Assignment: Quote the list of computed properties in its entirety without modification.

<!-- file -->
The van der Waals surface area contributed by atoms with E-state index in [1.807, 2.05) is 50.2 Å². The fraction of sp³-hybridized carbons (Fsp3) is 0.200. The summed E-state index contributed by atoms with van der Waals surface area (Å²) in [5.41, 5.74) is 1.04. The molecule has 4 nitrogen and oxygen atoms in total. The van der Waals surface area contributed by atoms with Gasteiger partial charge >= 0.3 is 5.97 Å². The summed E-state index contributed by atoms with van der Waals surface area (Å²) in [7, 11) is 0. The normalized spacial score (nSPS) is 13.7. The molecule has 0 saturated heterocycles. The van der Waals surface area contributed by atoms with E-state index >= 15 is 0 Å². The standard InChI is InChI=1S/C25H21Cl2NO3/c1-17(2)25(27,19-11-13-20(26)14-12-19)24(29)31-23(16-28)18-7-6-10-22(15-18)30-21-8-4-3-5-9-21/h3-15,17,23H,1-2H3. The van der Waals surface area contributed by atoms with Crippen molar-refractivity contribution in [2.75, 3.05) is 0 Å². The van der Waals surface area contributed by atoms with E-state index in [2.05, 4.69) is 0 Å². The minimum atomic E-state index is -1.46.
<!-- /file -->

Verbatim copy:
The van der Waals surface area contributed by atoms with E-state index in [1.807, 2.05) is 50.2 Å². The fraction of sp³-hybridized carbons (Fsp3) is 0.200. The summed E-state index contributed by atoms with van der Waals surface area (Å²) in [5.41, 5.74) is 1.04. The molecule has 4 nitrogen and oxygen atoms in total. The van der Waals surface area contributed by atoms with Gasteiger partial charge >= 0.3 is 5.97 Å². The summed E-state index contributed by atoms with van der Waals surface area (Å²) in [7, 11) is 0. The normalized spacial score (nSPS) is 13.7. The molecule has 0 saturated heterocycles. The van der Waals surface area contributed by atoms with E-state index >= 15 is 0 Å². The standard InChI is InChI=1S/C25H21Cl2NO3/c1-17(2)25(27,19-11-13-20(26)14-12-19)24(29)31-23(16-28)18-7-6-10-22(15-18)30-21-8-4-3-5-9-21/h3-15,17,23H,1-2H3. The van der Waals surface area contributed by atoms with Crippen molar-refractivity contribution in [2.75, 3.05) is 0 Å². The van der Waals surface area contributed by atoms with E-state index in [2.05, 4.69) is 0 Å². The minimum atomic E-state index is -1.46.